1.18 – he is very well kept for someone living on the streets. OH HE DROPPED THE PHONE which was expected. I don’t watch these sorts of films intentionally but there we go. NOOOOOO don’t walk past each other. They obviously recognise each other by now even if not as their intended romantic partner…
1.20 – I guess he calls to contact the girl and dun dun durrr in fact contacts her direct. Intentionally or accidentally? It ends on a similar ‘and so their story began’ note as some other films I have seen…

The film ends with a black screen with the phrase (in Russian Cyrillic obviously) ‘Dedicated to our parents’… It seems a bit random to give such a dedication at the end of the film immediately as these are usually reserved for the end of the credits… is it to honour previous generations without whom none of us would be alive without their love for each other? I just don’t get why it was included right at the end of the main feature.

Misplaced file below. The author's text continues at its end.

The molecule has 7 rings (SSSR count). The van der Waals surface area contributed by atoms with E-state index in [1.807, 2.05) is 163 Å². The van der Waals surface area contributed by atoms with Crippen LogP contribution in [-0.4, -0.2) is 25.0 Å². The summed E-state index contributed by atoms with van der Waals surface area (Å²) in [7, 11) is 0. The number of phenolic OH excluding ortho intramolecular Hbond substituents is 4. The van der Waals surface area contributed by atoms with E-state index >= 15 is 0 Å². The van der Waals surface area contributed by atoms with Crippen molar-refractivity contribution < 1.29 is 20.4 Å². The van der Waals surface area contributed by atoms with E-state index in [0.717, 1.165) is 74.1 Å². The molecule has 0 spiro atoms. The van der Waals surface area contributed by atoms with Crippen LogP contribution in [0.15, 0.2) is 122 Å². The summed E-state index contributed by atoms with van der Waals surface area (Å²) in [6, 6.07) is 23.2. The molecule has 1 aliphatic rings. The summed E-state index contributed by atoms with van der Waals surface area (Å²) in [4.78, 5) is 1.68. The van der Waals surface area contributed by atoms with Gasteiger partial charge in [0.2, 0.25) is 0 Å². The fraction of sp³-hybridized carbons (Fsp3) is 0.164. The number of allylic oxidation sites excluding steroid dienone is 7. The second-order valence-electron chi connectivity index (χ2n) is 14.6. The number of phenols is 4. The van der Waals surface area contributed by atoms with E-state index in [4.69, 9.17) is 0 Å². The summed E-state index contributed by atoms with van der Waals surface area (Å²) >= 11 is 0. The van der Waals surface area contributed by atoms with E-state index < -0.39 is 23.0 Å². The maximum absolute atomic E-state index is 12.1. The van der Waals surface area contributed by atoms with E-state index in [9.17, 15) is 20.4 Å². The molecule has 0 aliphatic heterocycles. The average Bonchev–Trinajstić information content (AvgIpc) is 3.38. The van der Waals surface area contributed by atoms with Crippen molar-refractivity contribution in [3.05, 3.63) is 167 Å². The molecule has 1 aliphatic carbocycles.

Actually the outtakes during the credits are fun. Did a police officer really just walk into frame to ask them about their filming!? Staff turning around with their phones is amusing. I like seeing out takes sometimes. I don’t like the outtakes during the credits you see in recent American comedies where they try out different lines as it seems forced (then a gain I have not been a fan of recent American comedies anyway at it seems they are enjoying making the films more than the audience watching the finished article and so often the DVD commentaries are better than the actual film which is ridiculous when you consider it in perspective.)